David schwimmer dating
“Sex sells and unfortunately there’s this inbuilt hypocrisy in our society: we’re always talking about how inappropriate it is to see an older man with a very young girl but at the same time all our advertising is based on that.
Plus, both here and in the UK, we have this real emphasis on how important it is to look young and sexual, so that’s the message we’re sending our girls.
But ultimately I decided that it might hurt the film.” The idea for Trust – which came after a stint directing some of the later episodes of Friends and his directorial feature debut, Run Fatboy Run, starring Simon Pegg – was born of Schwimmer’s seven-year association with the Santa Monica Rape Treatment Centre in LA.
But it was two very personal experiences that led him there to begin with.
You’d be right too: Schwimmer’s new directorial project – a feature film called Trust, starring Clive Owen – is as far from “feel good” as it’s possible to be, focusing as it does on a family’s attempts to come to terms with the rape of their daughter by an internet paedophile.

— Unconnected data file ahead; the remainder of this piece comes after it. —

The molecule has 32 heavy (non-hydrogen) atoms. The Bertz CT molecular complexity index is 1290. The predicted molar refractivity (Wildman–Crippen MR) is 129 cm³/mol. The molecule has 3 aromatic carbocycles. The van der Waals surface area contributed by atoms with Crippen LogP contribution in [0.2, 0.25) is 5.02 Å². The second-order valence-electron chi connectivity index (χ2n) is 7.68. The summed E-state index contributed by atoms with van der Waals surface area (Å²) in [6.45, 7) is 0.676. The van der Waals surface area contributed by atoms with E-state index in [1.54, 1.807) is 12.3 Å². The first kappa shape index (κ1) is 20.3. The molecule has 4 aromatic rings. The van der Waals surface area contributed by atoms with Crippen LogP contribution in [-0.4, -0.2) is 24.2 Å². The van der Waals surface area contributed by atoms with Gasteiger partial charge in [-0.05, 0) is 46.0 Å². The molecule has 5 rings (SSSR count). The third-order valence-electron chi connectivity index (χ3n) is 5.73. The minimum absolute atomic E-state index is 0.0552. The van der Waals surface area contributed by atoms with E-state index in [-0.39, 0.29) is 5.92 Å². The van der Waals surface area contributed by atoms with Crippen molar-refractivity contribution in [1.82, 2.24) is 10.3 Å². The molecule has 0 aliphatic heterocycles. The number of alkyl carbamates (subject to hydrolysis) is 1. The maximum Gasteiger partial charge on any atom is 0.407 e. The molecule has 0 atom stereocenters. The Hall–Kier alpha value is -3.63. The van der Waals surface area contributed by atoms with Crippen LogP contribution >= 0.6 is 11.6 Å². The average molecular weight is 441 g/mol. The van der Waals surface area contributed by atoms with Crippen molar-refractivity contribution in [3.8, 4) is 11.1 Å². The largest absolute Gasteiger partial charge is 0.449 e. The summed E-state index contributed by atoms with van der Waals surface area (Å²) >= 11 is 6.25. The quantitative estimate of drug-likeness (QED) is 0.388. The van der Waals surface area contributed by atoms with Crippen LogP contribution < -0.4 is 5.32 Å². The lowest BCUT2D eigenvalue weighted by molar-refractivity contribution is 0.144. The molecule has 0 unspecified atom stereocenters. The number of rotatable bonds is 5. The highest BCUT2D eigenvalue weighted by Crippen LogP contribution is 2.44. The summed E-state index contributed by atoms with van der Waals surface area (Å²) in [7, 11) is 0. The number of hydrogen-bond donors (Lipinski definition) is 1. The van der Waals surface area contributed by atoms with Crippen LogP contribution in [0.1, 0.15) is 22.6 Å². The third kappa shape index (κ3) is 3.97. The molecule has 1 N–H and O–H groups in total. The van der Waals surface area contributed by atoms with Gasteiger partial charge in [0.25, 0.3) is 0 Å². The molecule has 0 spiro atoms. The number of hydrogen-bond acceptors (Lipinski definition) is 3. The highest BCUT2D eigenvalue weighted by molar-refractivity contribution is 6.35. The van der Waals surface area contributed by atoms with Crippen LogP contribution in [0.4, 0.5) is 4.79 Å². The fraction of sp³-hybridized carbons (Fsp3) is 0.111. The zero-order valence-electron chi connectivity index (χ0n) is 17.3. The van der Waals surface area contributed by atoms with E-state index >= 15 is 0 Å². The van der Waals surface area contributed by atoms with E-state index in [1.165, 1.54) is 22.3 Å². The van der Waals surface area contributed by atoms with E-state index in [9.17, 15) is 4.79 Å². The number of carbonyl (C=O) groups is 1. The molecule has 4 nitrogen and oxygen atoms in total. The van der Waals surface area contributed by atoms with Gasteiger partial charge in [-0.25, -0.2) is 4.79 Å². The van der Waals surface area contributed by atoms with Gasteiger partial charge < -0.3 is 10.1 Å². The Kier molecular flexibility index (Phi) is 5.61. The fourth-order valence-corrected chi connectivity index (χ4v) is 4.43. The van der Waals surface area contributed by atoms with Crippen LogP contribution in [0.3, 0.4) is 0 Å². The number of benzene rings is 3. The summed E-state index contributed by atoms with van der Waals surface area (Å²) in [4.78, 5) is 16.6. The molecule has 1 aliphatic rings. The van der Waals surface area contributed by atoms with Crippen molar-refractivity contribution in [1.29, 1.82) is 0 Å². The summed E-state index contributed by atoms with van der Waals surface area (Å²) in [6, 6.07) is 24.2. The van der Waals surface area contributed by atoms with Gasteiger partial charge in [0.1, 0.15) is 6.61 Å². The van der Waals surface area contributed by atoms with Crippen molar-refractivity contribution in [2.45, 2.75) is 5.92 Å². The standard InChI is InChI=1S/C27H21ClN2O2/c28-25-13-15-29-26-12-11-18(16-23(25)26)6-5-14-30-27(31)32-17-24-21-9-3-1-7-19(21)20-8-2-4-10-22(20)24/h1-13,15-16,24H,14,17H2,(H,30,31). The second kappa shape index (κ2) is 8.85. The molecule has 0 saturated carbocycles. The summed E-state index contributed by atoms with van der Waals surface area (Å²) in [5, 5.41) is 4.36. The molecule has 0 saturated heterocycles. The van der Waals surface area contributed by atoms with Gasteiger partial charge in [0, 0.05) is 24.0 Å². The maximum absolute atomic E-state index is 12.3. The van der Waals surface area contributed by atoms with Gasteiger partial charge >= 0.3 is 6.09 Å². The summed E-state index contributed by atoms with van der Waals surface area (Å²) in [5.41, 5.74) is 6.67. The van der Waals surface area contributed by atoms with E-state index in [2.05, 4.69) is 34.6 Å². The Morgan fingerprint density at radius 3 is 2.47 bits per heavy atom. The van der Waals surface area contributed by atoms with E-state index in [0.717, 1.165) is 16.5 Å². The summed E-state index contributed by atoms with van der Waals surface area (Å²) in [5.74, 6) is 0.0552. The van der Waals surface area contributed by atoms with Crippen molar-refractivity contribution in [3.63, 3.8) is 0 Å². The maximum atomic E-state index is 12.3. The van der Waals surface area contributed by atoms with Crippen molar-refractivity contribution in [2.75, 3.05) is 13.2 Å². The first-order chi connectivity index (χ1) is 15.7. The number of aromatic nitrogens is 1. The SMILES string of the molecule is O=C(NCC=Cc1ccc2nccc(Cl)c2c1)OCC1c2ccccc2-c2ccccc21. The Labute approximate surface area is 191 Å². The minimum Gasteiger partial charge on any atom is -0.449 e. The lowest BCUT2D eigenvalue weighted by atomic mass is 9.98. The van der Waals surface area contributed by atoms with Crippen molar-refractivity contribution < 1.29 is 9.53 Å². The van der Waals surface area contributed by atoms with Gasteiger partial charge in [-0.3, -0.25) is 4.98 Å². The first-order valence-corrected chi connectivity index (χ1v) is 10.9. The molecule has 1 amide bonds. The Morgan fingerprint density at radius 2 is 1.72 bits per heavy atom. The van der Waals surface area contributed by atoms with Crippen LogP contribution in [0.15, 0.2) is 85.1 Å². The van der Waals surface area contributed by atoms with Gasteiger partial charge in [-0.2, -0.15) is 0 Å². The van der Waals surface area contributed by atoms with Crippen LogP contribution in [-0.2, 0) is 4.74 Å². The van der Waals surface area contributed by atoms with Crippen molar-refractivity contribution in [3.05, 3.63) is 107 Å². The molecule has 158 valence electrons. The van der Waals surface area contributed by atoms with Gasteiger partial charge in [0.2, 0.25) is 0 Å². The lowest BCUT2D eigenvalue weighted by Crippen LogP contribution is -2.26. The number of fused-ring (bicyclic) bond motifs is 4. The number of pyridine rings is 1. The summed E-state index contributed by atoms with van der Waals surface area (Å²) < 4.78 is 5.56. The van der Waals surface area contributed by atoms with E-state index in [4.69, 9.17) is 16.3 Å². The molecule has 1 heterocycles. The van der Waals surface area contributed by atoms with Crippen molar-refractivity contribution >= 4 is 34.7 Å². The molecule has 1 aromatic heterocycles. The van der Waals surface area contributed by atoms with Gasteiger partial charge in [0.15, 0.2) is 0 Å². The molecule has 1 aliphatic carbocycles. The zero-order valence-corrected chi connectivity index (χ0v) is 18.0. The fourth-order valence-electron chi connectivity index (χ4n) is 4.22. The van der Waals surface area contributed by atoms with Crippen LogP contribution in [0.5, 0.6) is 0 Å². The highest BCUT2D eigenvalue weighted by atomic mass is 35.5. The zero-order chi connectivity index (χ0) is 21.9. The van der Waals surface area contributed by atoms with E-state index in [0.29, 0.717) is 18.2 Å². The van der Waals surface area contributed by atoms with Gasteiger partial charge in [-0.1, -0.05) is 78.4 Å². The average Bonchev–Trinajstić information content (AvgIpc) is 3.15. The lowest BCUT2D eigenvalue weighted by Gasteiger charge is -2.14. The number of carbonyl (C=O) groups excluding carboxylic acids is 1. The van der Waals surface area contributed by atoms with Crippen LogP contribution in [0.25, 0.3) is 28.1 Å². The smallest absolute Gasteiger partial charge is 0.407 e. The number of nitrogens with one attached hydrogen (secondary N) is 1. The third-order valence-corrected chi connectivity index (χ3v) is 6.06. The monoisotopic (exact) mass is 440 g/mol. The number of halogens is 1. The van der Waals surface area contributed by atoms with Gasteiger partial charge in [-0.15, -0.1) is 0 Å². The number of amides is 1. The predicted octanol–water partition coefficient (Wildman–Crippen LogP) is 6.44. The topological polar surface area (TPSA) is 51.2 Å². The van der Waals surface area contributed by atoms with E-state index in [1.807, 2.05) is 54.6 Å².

The following year he made his Off-Broadway directorial debut in the 2008 production, Fault Lines. Schwimmer moved with his family to Los Angeles when he was 2.It’s tough too on the viewer, and when I speculate how unpleasant it must be for any actor to play a paedophile, Schwimmer makes a surprising admission. “I thought I could use the warm, friendly persona that people have become accustomed to and play to the audience with that.” I can’t help but notice his unwillingness to refer to his alter ego, “Ross” by name, and I wonder whether it’s true that, as one fellow journalist warned me, “he’ll bite your head off when you bring up Friends”.“I thought it might work well because I wanted to show that these guys are often our neighbours, our religious leaders, our family and our friends,” he goes on, “not always the greasy-haired guy living alone with mum.It almost seems humorous now that there would be such an uproar when you consider what’s around today.I take a shot at that in the film: I want to show that Clive’s character feels culpable about the climate he’s contributing to.” The problem, he insists, is that motivation from either the public or the government to keep things in check simply isn’t there.